The Government has increased its debt significantly in 2020 to support the country during the Coronavirus pandemic, with £208.5 billion of borrowing this financial year (2020/21), and that total expected to reach £372 billion in the year to April 2021. With interest rates at a record low, and strong speculation that the Bank of England could set a negative interest rate, the cost of the country’s debt is very low. However, Chancellor Rishi Sunak has commented that the country needs to ‘balance the books’ and move towards greater fiscal responsibility, which makes tax increases inevitable in the future.
The easiest way for the Government to generate additional tax revenue to address the deficit would be through increases in Income Tax, National Insurance and VAT; however, the Chancellor would need to break the ‘triple lock’ and the Conservative’s manifesto pledge to not raise these three taxes. With the Chancellor’s hands tied with the ‘big 3’ taxes, he may want to be creative and introduce completely new taxes.
Below we explore five potential options:
1. Wealth tax
The most recent speculation has been around the introduction of a wealth tax. It is difficult to put an accurate figure on how much a wealth tax could raise, as it would depend on the actual design, with estimates ranging from £7 billion to £174 billion.
Like any new tax, the Government would need to think very carefully about how a wealth tax is constructed, and more importantly, how it is collected – the cost of the administration by HM Revenue & Customs (HMRC) could outweigh or make a severe dent in the tax receipts.
There are numerous questions around a wealth tax: what is the wealth threshold, how do you value a person’s wealth and should any assets be excluded such as the main home and the value of the pension. Most importantly, how does someone actually pay a wealth tax if they do not have the immediate cash liquidity – they are ‘asset rich but cash poor’.
The Government needs to be mindful that wealth is more mobile than ever, and it could push the super-rich away from UK shores, which would see revenues from other taxes decrease as a result.
2. Property or second homes tax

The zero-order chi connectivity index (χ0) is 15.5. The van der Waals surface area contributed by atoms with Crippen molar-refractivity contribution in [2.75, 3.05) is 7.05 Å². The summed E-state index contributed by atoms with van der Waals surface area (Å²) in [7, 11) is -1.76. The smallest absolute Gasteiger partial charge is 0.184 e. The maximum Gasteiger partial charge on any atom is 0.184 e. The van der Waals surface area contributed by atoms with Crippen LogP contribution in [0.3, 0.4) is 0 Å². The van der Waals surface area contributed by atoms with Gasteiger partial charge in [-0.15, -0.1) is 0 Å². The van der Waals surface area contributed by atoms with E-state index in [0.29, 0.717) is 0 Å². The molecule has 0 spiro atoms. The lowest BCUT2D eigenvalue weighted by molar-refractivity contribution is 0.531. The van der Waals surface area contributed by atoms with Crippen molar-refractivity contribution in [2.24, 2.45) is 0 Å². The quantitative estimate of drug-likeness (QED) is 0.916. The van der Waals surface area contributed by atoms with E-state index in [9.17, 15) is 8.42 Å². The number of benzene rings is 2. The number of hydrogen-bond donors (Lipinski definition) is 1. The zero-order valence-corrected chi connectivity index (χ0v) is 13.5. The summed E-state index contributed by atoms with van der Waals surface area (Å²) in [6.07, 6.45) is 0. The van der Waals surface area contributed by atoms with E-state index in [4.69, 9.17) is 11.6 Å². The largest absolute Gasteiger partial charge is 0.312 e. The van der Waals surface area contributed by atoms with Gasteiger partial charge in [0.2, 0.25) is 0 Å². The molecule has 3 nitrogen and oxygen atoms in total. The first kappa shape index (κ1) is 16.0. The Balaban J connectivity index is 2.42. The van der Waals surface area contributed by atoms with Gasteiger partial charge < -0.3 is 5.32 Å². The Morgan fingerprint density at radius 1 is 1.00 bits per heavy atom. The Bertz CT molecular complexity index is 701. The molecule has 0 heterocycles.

A number of European countries have a wealth tax including Belgium, France, Spain and Switzerland, with the actual rate ranging from 0.2%-2.5% above a threshold. In the case of Belgium and France, their wealth taxes were modified quickly after their introduction to broadly only apply to real estate.
The UK could follow suit and introduce a property or ‘second homes’ tax. Property is one of the most heavily taxed asset classes in the UK, with numerous changes introduced over the last 10 years; an annual value tax on real estate appears to be the last remaining option for the Government to add further taxation on property.
3. NHS surcharge
If you can’t increase Income Tax or National Insurance, the Chancellor could introduce a new tax which operates in almost the same way – he would call it an NHS surcharge, playing on the recent positive public sentiment around the UK’s health service. A temporary three year 1% increase on each rate of income tax would raise approximately £5.7 billion. It would be temporary, the money could be said to be channelled to the beloved NHS and the collection mechanism within the present tax system is already there. However, the politics would say that the Chancellor is breaking the ‘triple lock’ by the backdoor.
4. ‘Fat tax’
In July 2020, Prime Minister Boris Johnson admitted he was ‘too fat’ and proclaimed that the British people must lose weight to fight COVID-19. The Chancellor could be forced to introduce a new ‘Fat Tax’ with food and drinks manufacturers facing additional taxes on the amount of sugar, salt and fats contained in their products.
A good idea in principle as it raises additional taxes for the Treasury and tackles British obesity but it may not raise that much tax revenue and the additional cost would likely be passed on to the consumer. The Government estimated that the Sugar Tax would raise £520 million but it has struggled to get close to half that figure.
5. Data tax
How do you get more tax revenue out of the multinational technology companies such as Facebook, Amazon and Google?
Governments around the world have struggled to effectively tax these tech giants. The UK now has a Digital Services Tax but it is only expected to raise £500 million and critics have argued the cost of the new tax will be passed on to the advertisers who exploit these platforms.
The Government needs to think again and abandon traditional taxation on revenue or profits and instead apply a tax on the data held by these companies – public concerns around data security, privacy and how a person’s data is exploited could be addressed. The Data Tax would apply to any company storing the personal data of its UK users.
However, it is impossible to say how much the Data Tax would raise as its completely unknown as to how much these technology companies know about us.